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Friday, November 30, 2018

Isak Dinesen (Karen Blixen): Nairobi, Kenya

I had expected Africa to be hot, but Nairobi was not, due to the altitude, which was right at a mile high, and perfect for cultivating coffee. 

The air was cool under the trees, and there was a soft, light breeze. I was in Kenya for two weeks on as a volunteer consultant for an economic development program to develop marketing materials and to develop a system for communication among smallholders in order to achieve economies of scale and to improve the markets. It was a fascinating project and there was a sincere desire to make things better for people in rural areas. It was not easy, though. 

The Danish author, Isak Dinesen (real name, Karen Blixen) lived in Kenya for 17 years as she tried to make a go of her coffee plantation. It was a turbulent time in terms of politics and also in terms of her emotional life, all of which she captures in Out of Africa, which was written long after she had moved back to Denmark.
 Blixen published under the name, Isak Dinesen, for English-speaking audiences. I have no idea why.  I think that no one cares about the name the author uses; they care about the writing. Karen Blixen lived in Nairobi, Africa, in a suburb now named “Karengata” which means Karen’s home. The suburb is an exclusive one, now, and all the homes have walls and security services. There are lush gardens, green lawns, and large, shade-imparting trees.

Karen’s house is a one-storey rock building, a farmhouse with multi-paned windows, a steep red tile roof, and long winding paths that crisscross the grounds. The suburb, Karengata, is near the lovely Ngong hills that she visited frequently during her years in Kenya (1917 to 1931).

I visited one cool, cloudy afternoon, and the greens had a super-saturated hue, and one felt the magic of possibilities. During Karen’s years in Africa, Karen established deep bonds of trust with the Masaii people and their culture. She came to deeply appreciate the changes in the politics, and the conflicts over land, influence, and control of resources. Her experience, however, was difficult, and at the end of the day, she failed to make her farm economically viable.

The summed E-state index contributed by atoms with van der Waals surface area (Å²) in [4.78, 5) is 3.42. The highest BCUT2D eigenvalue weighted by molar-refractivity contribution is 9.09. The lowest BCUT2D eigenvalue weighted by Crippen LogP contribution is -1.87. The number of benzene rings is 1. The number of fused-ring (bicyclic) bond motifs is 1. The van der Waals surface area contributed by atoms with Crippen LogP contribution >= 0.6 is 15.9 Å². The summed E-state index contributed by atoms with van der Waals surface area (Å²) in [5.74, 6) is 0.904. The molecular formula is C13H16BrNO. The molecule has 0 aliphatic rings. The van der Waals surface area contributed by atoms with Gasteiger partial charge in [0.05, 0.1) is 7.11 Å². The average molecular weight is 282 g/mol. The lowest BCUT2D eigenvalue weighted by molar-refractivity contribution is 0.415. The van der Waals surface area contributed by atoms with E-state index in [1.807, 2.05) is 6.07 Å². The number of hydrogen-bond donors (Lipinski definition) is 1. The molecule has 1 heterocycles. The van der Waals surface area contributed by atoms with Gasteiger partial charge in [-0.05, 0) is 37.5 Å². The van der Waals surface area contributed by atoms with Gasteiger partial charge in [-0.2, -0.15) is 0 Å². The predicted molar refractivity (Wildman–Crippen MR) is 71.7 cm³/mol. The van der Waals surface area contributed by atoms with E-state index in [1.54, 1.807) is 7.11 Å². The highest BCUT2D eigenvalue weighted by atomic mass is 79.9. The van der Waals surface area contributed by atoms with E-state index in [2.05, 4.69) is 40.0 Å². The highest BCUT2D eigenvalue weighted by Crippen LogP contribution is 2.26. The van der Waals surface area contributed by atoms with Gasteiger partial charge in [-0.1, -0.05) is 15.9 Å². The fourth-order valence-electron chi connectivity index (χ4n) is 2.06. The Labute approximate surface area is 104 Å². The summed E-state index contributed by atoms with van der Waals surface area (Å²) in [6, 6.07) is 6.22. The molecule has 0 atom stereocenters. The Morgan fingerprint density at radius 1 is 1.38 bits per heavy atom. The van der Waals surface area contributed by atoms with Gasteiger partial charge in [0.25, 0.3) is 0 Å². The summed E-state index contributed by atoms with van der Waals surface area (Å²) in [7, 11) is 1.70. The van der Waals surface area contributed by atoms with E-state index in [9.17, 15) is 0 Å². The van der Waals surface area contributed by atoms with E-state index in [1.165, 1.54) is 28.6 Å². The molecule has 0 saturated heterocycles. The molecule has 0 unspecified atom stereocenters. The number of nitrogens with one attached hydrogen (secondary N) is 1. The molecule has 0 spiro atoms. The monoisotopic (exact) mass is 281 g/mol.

One thing that interests me about the process of writing the novel is that was written in 1937, years after Karen had moved back to Denmark. Like Wordsworth’s “Lines Written a Few Miles Above Tintern Abbey” (1798), Out of Africa was written years after the events happened and in a different location, which means that work is freighted with an unforgettable emotional element.

Blixen's (Dinesen's) work is shrouded in nostalgia, regrets, and memories of a glorious, youthful time of intense experiences and feelings. In addition to trying to make her family’s farm a success, Karen went lion-hunting and explored the African veldt in a small plane flown by her pilot friend, a man she could never have, but whom she dearly loved.

The novel is drenched in a hot, bright Africa sun, the Rift Valley area with its thorn trees, grass lands, massive shallow lakes that radiate a shimmering pink hue as thousands of flamingos stand knee-deep in the waters brimming with fish.

Out of Africa was one of fellow author Carson McCullers’s favorite books, and there is a photograph in Carson McCullers’s house that features Karen Blixen and also Marilyn Monroe. 

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